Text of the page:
Wednesday, December 1, 2010

Improving Humpty Dumpty

            My daughter is a poet.
            At two years old she can take an age-old nursery rhyme and modify it just enough to make it better. With a marvelous play on words, she easily improves on centuries of inadequate rhyming and proudly presents the new creation to her proud father. Yes, to me, it would seem that she’s got all the makings to be a world-class poet.
            Let me explain. I was trying to get some work done and Celia wanted to see someone singing “Twinkle, Twinkle Little Star.”
            YouTube to the rescue.
            I put the online video service on one screen as I worked on the other screen.
            Magic.
            Both of us sat happily at my desk – my daughter watching the videos circle through different nursery rhymes sung by cartoons, puppets, and people dressed in flamboyant costumes – me, by being productive (although admittedly a bit distracted at times).
            And then it happened. She’d just watched Humpty Dumpty, who of course sat on the wall, and who then suddenly had a great fall. The videos went silent after that, and I was so engrossed in what I was doing I didn’t realize, until I heard Celia speak out of the silence.
            “Humpty Dumpty had a great fart!”
            “What!?” I stopped what I was doing and looked into her face. Did she really just say that?
            “Humpty Dumpty had a great fart!” Celia said again proudly.
            I laughed. And laughed. And laughed. Celia grinned sheepishly and her cheeks turned rosy.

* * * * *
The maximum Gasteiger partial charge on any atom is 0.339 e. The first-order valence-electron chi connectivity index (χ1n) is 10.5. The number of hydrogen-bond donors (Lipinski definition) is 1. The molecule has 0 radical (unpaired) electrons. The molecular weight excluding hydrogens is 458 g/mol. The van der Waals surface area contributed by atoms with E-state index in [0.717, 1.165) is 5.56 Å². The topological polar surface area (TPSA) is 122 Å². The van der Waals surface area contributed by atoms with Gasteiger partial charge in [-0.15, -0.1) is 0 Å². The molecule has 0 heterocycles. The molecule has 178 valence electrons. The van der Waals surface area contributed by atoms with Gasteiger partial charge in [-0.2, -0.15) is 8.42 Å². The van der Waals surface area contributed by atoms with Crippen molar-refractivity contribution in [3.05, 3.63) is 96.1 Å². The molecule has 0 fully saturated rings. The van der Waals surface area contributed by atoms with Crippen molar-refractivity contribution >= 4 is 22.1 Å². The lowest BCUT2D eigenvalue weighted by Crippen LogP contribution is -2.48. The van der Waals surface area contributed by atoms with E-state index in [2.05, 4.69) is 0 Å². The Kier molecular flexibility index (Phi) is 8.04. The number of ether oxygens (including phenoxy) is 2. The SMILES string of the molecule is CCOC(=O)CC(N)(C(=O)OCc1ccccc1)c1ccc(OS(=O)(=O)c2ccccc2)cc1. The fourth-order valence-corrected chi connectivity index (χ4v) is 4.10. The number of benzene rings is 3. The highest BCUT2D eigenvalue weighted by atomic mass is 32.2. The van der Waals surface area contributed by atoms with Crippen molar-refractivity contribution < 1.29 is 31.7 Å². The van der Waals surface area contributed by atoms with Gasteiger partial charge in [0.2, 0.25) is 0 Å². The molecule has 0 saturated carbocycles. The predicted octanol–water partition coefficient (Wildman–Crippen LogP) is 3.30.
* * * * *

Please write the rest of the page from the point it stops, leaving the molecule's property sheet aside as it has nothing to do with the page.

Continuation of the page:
I couldn’t believe she’d come up with that! It’s totally brilliant – it kind of rhymes with “fall”, plus it would explain why the heck he actually fell off the wall in the first place. Try it, it actually works!

            Humpty Dumpty sat on the wall.
            Humpty Dumpty had a great fart.
            All the kings horses and all the kings men
            Couldn’t put Humpty together again.

            Of course they couldn’t – they couldn’t get near the guy!
            I wonder if the humor behind passing wind ever gets less funny. I remember many years ago, when I wasn’t anywhere near having kids of my own, a veteran parent with five kids in tow was passing through. One of the kids made a “fart” joke, and everyone laughed and laughed, including me.  Everyone, that is, except the mother.
            The seasoned mother looked at me and said straight-faced, “Fart jokes are always funny. You just have to say the word, and you’ll get a laugh out of them.”
            I remember nodding my head and thinking, “Boy, that sure makes sense.”
            And now, here I am with two kids of my own, and my daughter has passed her first fart joke. I suppose it’s the first of many. And perhaps I’ll be like that seasoned parent in a few more years, not laughing along with them, simply acknowledging that they’ve made yet another attempt at humor.
            That may be my situation down the road. But for now, I’m going to enjoy it. Not only do I think it shows that my daughter has the makings of a great poet, that was one funny joke.

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